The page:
see saws

'Chai Dragons' of Manchester swap places with 'SWOLE' of NUS. So 'Chai Dragons' improving by 11% are now first and 'SWOLE' improving by 6% are second.

All others are in the same place as last round 'TaskForce 141' of GCU improving by 10% and 'Prasinos Aegis' of Manchester improving by 13%, the highest improvement this round, failed to move up.

'SWOLE' are 111 points behind 'Chai Dragons', so 'SWOLE' would need to score 111 points or just over 5% more than 'Chai Dragons' to overtake them. If 'Chai Dragons' improved 10% next round 'SWOLE' would need to score 15% to overtake them. Not an impossible gap to overcome so its still competitive. 'Task Force 141' are 145 points behind 'Chai Dragons' and would need to score 145 points or nearly 7% more than 'Chai Dragons' to overtake them. If 'Chai Dragons' improved 10% the 'Taskforce 141' would need to improve by 17% to overtake the. Not impossible but getting more challenging. Similarly 'Prasinos Aegis' are 166 points behind 'Chai Dragons'. So 'Prasinos Aegis' would need to improve by 166 points or 7.8% to overtake 'Chai Dragons'. So if 'Chai Dragons' improved by 10% 'Prasinos Aegis' would need to improved by 17.8% to overtake them. Not impossible but getting more challenging.

The next round is that last round of the early stage. How will the teams react. 'Chai Dragons' need a good solid average performance to stay ahead. They can’t afford a mistake. So they will be careful maybe even cautious. This might restrict their score. If Chai Dragons' caution guarding against a mistake only produced an improvement of say 5% in the next round then it would be open for the following teams to overtake them. This thinking perhaps leaves the following teams to be more adventurous pursuing a higher score. All the decisions and their consequences should be well understood by now. This allows teams to make judgements assessing risk as they pursue a higher score. If they take risks and do well they will be praised for the wisdom of their judgement. If they take risks and get a low score they will be described as foolhardy!

Its time to scrutinise the see-saw decisions as we teeter-totter into the last early stage round.


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Of the top four last round, 'Chai Dragons' of Manchester retain their second place with a points improvement of 20%.

'SWOLE' of NUS rise to first place from fourth with a points improvement of 30%. 'TaskForce 141' of GCU fall from first to third with a points improvement of 13% and 'Prasinos Aegis' of Manchester slip one place to fourth also with a points improvement of 13%.

'Chai Dragons' are only 11 points, about half a percent, behind SWOLE, TaskForce 141 are 108 point off the leader, just over 5% and Prasinos Aegis are 180 point off the lead, just under 9%.

With just two rounds left to go, given the scale of improvements in one round the scores are very close and well able to be overtaken. The juggling of positions indicates how close this is.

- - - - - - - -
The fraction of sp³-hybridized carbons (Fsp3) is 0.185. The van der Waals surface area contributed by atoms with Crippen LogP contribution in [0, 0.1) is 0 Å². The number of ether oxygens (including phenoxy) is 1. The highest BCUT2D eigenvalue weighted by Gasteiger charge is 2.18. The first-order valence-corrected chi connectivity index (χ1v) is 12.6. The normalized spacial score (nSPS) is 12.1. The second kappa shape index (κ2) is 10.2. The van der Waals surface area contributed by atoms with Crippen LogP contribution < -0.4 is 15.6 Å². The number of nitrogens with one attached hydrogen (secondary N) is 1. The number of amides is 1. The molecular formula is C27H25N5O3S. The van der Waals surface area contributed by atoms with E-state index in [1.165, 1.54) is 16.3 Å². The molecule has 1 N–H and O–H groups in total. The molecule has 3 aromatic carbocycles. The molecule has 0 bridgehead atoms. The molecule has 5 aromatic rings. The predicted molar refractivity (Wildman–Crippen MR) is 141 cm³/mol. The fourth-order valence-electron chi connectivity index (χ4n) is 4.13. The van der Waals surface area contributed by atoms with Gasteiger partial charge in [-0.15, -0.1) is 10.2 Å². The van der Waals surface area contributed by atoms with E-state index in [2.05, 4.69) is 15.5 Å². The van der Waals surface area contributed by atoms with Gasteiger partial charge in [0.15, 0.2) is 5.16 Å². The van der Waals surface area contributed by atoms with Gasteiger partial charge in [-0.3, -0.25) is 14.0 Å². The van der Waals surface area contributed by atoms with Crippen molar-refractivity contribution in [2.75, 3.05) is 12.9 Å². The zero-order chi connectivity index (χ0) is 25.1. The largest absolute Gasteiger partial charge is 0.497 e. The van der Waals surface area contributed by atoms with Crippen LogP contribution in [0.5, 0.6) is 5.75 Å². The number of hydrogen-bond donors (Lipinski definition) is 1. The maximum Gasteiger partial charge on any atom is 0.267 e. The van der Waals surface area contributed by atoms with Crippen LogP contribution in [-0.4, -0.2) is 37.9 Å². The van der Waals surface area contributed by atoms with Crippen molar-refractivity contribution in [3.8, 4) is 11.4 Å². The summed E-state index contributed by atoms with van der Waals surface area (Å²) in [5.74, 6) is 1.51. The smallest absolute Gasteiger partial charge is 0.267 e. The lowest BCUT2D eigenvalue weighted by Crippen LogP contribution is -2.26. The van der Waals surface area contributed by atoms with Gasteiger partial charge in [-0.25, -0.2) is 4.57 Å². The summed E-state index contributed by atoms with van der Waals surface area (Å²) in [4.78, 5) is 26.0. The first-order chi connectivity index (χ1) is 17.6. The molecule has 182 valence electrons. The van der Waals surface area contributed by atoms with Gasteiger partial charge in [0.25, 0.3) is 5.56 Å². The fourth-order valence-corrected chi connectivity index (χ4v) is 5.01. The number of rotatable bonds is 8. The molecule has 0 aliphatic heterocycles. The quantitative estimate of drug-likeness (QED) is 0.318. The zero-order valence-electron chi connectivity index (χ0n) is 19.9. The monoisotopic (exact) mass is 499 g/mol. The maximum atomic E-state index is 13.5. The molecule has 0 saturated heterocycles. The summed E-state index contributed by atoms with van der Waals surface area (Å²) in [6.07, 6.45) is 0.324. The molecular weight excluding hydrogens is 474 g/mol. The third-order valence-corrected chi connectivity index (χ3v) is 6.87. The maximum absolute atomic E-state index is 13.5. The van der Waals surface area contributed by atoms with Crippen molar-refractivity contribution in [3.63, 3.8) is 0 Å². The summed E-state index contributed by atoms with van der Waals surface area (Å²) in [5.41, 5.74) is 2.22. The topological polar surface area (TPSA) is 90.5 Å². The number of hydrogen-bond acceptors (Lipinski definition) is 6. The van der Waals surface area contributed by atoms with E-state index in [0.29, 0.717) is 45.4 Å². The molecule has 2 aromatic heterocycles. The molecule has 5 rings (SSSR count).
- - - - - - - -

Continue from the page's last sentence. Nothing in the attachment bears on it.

This is a stage when those trying to catch up start taking more risky decisions, if they succeed they congratulate themselves, but risk means it can easily go the other way.

Careful judgement is needed so as not to get stung.


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calm before storm

Given that the top four last time were tightly bunched then changes in ranking are not surprising.

'TaskForce 141' of GCU rise from fourth to first and 'Chai Dragons' of Manchester rise from third to second. 'Prasinos Aegis' of Manchester slip from first to third and 'SWOLE' of NUS slip from second to fourth. But this isn't much more than a gentle shuffle. Taskforce 141 in first place have 1743 points and Prasinos Aegis in third have 1675 points. This is only 68 points and can easily be overtaken in a single round. SWOLE in fourth have 1592 points 151 points behind the leader, not a huge amount so the top four are still close to each other.

If any team is going to breakaway from the pack, now may be the time for a serious review of strategy to determine how to improve your ranking. Check your decision making. Does every team member contribute to the discussion. Teamwork ensures that the issues around each decision are explored and understood and that the team reaches the optimum decision.

Although the top four are close, external forces may drive the changes. The market could well tighten. Teams that have won jobs with low bids, or even losing bids, will see the effects ripple through their accounts. Their scores will not rise as before, and some might even fall. This may be happening already, and may explain why some teams have slipped.

These first three rounds has seen the performance of the top teams being broadly similar. Will this sustain or are we watching a calm before the storm.


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